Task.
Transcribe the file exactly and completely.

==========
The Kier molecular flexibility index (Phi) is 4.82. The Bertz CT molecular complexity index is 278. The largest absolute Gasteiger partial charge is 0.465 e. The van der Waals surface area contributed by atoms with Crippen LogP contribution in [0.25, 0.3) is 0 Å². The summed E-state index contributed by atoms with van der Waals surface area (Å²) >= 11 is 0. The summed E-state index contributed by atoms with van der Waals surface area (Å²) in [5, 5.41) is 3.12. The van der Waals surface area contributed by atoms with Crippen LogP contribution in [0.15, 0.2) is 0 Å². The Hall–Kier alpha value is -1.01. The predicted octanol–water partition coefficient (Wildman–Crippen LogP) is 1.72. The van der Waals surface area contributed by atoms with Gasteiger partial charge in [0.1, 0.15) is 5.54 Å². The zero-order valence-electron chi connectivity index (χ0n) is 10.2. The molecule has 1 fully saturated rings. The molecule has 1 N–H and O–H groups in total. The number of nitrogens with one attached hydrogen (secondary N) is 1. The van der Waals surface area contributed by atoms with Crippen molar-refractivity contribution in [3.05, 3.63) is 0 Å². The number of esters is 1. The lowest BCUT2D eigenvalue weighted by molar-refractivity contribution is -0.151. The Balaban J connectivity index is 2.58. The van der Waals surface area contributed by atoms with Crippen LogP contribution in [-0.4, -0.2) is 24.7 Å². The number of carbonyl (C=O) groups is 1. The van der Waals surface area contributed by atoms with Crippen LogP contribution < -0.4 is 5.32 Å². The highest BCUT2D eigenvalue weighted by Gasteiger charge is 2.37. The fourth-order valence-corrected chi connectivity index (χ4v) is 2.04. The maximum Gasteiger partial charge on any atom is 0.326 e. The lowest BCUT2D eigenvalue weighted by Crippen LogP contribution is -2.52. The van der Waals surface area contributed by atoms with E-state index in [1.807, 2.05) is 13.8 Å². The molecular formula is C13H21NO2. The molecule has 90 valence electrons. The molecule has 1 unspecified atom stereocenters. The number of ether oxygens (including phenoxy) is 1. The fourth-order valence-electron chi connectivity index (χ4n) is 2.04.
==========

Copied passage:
The Kier molecular flexibility index (Phi) is 4.82. The Bertz CT molecular complexity index is 278. The largest absolute Gasteiger partial charge is 0.465 e. The van der Waals surface area contributed by atoms with Crippen LogP contribution in [0.25, 0.3) is 0 Å². The summed E-state index contributed by atoms with van der Waals surface area (Å²) >= 11 is 0. The summed E-state index contributed by atoms with van der Waals surface area (Å²) in [5, 5.41) is 3.12. The van der Waals surface area contributed by atoms with Crippen LogP contribution in [0.15, 0.2) is 0 Å². The Hall–Kier alpha value is -1.01. The predicted octanol–water partition coefficient (Wildman–Crippen LogP) is 1.72. The van der Waals surface area contributed by atoms with Gasteiger partial charge in [0.1, 0.15) is 5.54 Å². The zero-order valence-electron chi connectivity index (χ0n) is 10.2. The molecule has 1 fully saturated rings. The molecule has 1 N–H and O–H groups in total. The number of nitrogens with one attached hydrogen (secondary N) is 1. The van der Waals surface area contributed by atoms with Crippen molar-refractivity contribution in [3.05, 3.63) is 0 Å². The number of esters is 1. The lowest BCUT2D eigenvalue weighted by molar-refractivity contribution is -0.151. The Balaban J connectivity index is 2.58. The van der Waals surface area contributed by atoms with Crippen LogP contribution in [-0.4, -0.2) is 24.7 Å². The number of carbonyl (C=O) groups is 1. The van der Waals surface area contributed by atoms with Crippen LogP contribution < -0.4 is 5.32 Å². The highest BCUT2D eigenvalue weighted by Gasteiger charge is 2.37. The fourth-order valence-corrected chi connectivity index (χ4v) is 2.04. The maximum Gasteiger partial charge on any atom is 0.326 e. The lowest BCUT2D eigenvalue weighted by Crippen LogP contribution is -2.52. The van der Waals surface area contributed by atoms with E-state index in [1.807, 2.05) is 13.8 Å². The molecular formula is C13H21NO2. The molecule has 90 valence electrons. The molecule has 1 unspecified atom stereocenters. The number of ether oxygens (including phenoxy) is 1. The fourth-order valence-electron chi connectivity index (χ4n) is 2.04.